Evaporation of droplets of surfactant solutions
journal contributionposted on 14.07.2017 by Sergey Semenov, Anna Trybala, Hezekiah Agogo, Nina Kovalchuk, Francisco Ortega, Ramon Rubio, Victor Starov, M.G. Velarde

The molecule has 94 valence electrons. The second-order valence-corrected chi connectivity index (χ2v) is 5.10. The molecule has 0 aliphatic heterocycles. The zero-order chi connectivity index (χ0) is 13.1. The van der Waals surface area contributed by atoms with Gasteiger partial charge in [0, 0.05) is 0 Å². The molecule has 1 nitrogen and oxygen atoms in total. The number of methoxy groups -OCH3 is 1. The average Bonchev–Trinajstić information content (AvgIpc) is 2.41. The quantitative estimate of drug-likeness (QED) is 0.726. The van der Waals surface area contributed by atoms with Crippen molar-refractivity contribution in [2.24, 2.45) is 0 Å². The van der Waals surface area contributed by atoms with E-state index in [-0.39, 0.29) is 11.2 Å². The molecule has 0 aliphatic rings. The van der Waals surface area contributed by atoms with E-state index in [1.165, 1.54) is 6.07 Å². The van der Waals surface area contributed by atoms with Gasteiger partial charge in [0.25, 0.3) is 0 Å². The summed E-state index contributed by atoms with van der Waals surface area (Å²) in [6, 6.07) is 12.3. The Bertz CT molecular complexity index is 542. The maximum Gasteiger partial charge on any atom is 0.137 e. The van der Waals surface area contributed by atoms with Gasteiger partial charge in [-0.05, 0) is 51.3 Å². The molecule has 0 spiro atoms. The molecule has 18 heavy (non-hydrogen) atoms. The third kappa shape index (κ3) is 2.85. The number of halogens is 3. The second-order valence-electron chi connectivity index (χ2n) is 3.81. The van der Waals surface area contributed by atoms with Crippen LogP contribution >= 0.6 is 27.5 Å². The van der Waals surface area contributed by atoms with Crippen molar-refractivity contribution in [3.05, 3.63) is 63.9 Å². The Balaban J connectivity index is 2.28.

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The simultaneous spreading and evaporation of droplets of aqueous trisiloxane (super-spreader) solutions onto a hydrophobic substrate has been studied both experimentally, using a video-microscopy technique, and theoretically. The experiments have been carried out over a wide range of surfactant concentration, temperature and relative humidity. Similar to pure liquids, four different stages have been observed: the initial one corresponds to spreading till the contact angle, , reaches the value of the static advancing contact angle, θad. Duration of this stage is rather short and the evaporation during this stage can be neglected. The evaporation is essential during next three stages. The next stage after the spreading, which is referred to below as the first stage, takes place at constant perimeter and ends when reaches the static receding contact angle, θr. During the next, second stage, the perimeter decreases at constant contact angle =θr for surfactant concentration above critical wetting concentration (CWC). The static receding contact angle decreases during the second stage for concentrations below CWC because the concentration increases due to the evaporation. During the final stage both the perimeter and the contact angle decrease till the drop disappears. Below we consider only the longest stages one and two. The developed theory predicts universal curves for the contact angle dependency on time during the first stage, and for the droplet perimeter on time during the second stage. A very good agreement between theory and experimental data has been found for the first stage of evaporation, and for the second stage for concentrations above CWC, however, some deviations were found for concentrations below CWC.
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